It was the same day, November 8th, that the system swallowed me in. I had no choice. Forced into it, and for two weeks like any other twelve year old faced with shit luck I stuck it out for a peanut butter sandwich in the morning and stale crackers at night.
But when your foster dad rapes you, you get the fuck out of dodge.
I did. But only after I took a tin opener to his throat.
I left the other kids there and took my chances alone on the streets. I was bleeding and violated. My private places ached, but I didn’t seek a hospital or anyone’s help.
Instead I made my way to the train station that night and cleaned myself up in the public bathroom that smelled like shit and puke. But to me, it was just another day of surviving, just another day in this fucked up-ness we called life.
The tissue paper I used to wipe the evidence away as the tear leaked silently down my cheek, was the one thing I made sure of to never let happen again.
Nine years have past since then. Not much has changed in my life. No magical happenings, or great jobs.
I didn’t even finish school.
I’m still living on Washington streets. Still begging for scraps, because no one wants to hire a homeless twenty one year old with no I.D. I tried, many, many times.
I even tried stripping, apparently you need a ‘G E D’ to do that too.
Only now the cold is making it fucking hard to even breathe. But nothing is making me come out of my spot in-between the dumpsters. This is like a fucking luxury hotel in my world. I could get a good three or four hours sleep here.
The owner of Lazer’s saw me around a few times, he said he wanted to talk to me tonight when the place closed. I only agreed because he offered me a hot meal, something I’ve never had before. And I’m sure I can take him, if he tries anything. I haven’t lived this long being nice.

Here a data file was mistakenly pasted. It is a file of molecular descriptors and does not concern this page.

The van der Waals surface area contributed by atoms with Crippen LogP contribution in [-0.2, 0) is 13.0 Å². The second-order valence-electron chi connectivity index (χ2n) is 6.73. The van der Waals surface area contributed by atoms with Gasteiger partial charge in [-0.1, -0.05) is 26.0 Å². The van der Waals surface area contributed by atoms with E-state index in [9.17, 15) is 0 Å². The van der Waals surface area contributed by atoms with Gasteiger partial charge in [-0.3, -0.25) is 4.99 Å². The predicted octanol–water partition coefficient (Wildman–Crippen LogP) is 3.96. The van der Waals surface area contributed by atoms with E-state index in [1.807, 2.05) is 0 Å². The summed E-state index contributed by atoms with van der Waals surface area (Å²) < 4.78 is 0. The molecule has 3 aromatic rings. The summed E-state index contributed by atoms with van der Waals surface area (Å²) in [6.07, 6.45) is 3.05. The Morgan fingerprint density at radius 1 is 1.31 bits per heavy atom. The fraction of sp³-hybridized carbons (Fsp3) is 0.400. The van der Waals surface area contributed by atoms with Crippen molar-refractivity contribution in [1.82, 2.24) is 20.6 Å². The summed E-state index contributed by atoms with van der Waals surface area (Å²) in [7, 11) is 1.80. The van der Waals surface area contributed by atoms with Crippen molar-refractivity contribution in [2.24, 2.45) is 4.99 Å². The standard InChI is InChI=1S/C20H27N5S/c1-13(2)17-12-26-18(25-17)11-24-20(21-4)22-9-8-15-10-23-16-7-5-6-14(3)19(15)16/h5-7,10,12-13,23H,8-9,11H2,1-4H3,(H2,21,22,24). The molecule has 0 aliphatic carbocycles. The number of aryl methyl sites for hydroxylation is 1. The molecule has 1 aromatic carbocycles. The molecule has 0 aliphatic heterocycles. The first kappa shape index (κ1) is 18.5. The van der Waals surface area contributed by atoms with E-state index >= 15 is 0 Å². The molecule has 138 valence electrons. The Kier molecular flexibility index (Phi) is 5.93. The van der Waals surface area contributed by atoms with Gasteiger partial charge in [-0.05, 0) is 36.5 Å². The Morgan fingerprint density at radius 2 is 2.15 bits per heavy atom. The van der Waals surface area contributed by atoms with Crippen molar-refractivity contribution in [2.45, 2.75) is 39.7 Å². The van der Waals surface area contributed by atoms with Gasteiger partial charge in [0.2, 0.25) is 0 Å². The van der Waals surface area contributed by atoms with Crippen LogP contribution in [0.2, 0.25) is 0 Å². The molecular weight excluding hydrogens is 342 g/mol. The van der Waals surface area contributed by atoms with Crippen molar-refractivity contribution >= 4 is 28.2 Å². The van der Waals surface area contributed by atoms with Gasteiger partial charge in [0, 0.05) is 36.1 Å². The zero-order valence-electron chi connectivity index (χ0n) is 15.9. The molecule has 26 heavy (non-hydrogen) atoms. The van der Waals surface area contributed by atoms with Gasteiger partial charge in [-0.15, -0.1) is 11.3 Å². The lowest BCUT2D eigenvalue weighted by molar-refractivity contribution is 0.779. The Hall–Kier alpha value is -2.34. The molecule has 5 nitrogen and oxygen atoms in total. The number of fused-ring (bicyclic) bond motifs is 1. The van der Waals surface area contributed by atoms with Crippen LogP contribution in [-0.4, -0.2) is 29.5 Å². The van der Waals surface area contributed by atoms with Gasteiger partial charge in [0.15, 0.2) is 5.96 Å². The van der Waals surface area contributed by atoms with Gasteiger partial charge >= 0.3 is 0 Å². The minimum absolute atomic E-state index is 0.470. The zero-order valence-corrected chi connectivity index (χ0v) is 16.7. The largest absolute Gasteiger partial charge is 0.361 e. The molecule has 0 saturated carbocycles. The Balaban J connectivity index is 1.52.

To survive years on the streets, one needs rules. The first one, never trust anyone, you do that you’d have no one to identify your body. You’d be lucky it even made it to the morgue. Or worse, you could end up sold as a fucking prostitute for small pocket change, there’s no way out of that one. Those pimps get you hooked on any crap they feel like sticking up your veins and it isn’t always drugs.
Second, if you’re a female, always stink, even if u manage to get to the river or a tap, you never clean up too nicely. Smelling bad, keeps fuckers away.
Three, don’t think someone is your friend, there’s no fucking friends in this place, everybody wants something. I made that mistake a few times and almost got shot by a street gang last year, cos this girl Tally told them I stole her drugs, the same drugs she shot up her veins.
And the fourth, and this is an important one, never steal. Many of us do, well most. I did it one time, just once, to a kid two years ago. I was fucking cold and hadn’t eaten for days. I saw him stash a ten in the front pocket of his hoody and thought fuck it. I got the hoody, but only after he beat the fuck out of me. It turned out he was only short and was actually seventeen.
After he beat me, he took pity on me and gave me a hundred, it was sick, but I took the cash and it kept me fed for months. Since then, I hadn’t had any problems. No run ins with trouble, well at least not anything worth adding to my nightmares.
You’d think I went through hell to survive on the street. Truth is, us homeless folks are all trying to survive. We spend more time fighting against nature and saving our strength until our next meal than we do fighting each other.
The back door next to the dumpster’s I’m resting between bangs open, “I’m fine Zero,” a sweet female voice says, “Den and Spade is with us.” The heels click so close to me. I still.
“I didn’t want you to worry, I wanted to come.” There’s a pause, no footsteps, “you know I will,” Her voice softens.
I roll my eyes, because it’s obviously a guy. I liked a boy once, blue eyes, red Curly hair. He worked by the supermarket down town, he was cute, around my age now. I think I was fourteen or fifteen.